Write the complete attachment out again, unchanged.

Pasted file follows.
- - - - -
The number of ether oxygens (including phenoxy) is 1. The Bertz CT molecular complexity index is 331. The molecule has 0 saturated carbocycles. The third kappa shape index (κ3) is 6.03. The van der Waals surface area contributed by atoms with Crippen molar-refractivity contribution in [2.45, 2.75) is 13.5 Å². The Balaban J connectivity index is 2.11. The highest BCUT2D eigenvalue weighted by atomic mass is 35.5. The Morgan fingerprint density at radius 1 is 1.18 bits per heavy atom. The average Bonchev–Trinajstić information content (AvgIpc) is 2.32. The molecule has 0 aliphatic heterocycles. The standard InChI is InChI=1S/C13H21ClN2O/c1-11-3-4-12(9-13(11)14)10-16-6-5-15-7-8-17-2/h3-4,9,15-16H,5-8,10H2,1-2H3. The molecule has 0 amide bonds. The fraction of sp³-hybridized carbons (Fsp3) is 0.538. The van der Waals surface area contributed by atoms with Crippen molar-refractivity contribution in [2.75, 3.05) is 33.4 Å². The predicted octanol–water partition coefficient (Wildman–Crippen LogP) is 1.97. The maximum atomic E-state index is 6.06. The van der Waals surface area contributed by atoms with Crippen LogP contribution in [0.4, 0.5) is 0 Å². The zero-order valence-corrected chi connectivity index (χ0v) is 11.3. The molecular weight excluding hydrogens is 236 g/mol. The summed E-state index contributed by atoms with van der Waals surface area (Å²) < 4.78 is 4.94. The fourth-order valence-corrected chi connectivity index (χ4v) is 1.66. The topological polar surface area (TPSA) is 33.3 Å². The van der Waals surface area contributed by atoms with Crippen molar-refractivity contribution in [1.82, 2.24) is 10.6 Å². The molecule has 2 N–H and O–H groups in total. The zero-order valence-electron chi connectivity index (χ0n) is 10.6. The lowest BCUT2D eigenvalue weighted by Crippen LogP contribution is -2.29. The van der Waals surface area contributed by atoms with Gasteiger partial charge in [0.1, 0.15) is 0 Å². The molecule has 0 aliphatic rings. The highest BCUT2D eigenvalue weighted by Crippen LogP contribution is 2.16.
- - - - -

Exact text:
The number of ether oxygens (including phenoxy) is 1. The Bertz CT molecular complexity index is 331. The molecule has 0 saturated carbocycles. The third kappa shape index (κ3) is 6.03. The van der Waals surface area contributed by atoms with Crippen molar-refractivity contribution in [2.45, 2.75) is 13.5 Å². The Balaban J connectivity index is 2.11. The highest BCUT2D eigenvalue weighted by atomic mass is 35.5. The Morgan fingerprint density at radius 1 is 1.18 bits per heavy atom. The average Bonchev–Trinajstić information content (AvgIpc) is 2.32. The molecule has 0 aliphatic heterocycles. The standard InChI is InChI=1S/C13H21ClN2O/c1-11-3-4-12(9-13(11)14)10-16-6-5-15-7-8-17-2/h3-4,9,15-16H,5-8,10H2,1-2H3. The molecule has 0 amide bonds. The fraction of sp³-hybridized carbons (Fsp3) is 0.538. The van der Waals surface area contributed by atoms with Crippen molar-refractivity contribution in [2.75, 3.05) is 33.4 Å². The predicted octanol–water partition coefficient (Wildman–Crippen LogP) is 1.97. The maximum atomic E-state index is 6.06. The van der Waals surface area contributed by atoms with Crippen LogP contribution in [0.4, 0.5) is 0 Å². The zero-order valence-corrected chi connectivity index (χ0v) is 11.3. The molecular weight excluding hydrogens is 236 g/mol. The summed E-state index contributed by atoms with van der Waals surface area (Å²) < 4.78 is 4.94. The fourth-order valence-corrected chi connectivity index (χ4v) is 1.66. The topological polar surface area (TPSA) is 33.3 Å². The van der Waals surface area contributed by atoms with Crippen molar-refractivity contribution in [1.82, 2.24) is 10.6 Å². The molecule has 2 N–H and O–H groups in total. The zero-order valence-electron chi connectivity index (χ0n) is 10.6. The lowest BCUT2D eigenvalue weighted by Crippen LogP contribution is -2.29. The van der Waals surface area contributed by atoms with Gasteiger partial charge in [0.1, 0.15) is 0 Å². The molecule has 0 aliphatic rings. The highest BCUT2D eigenvalue weighted by Crippen LogP contribution is 2.16.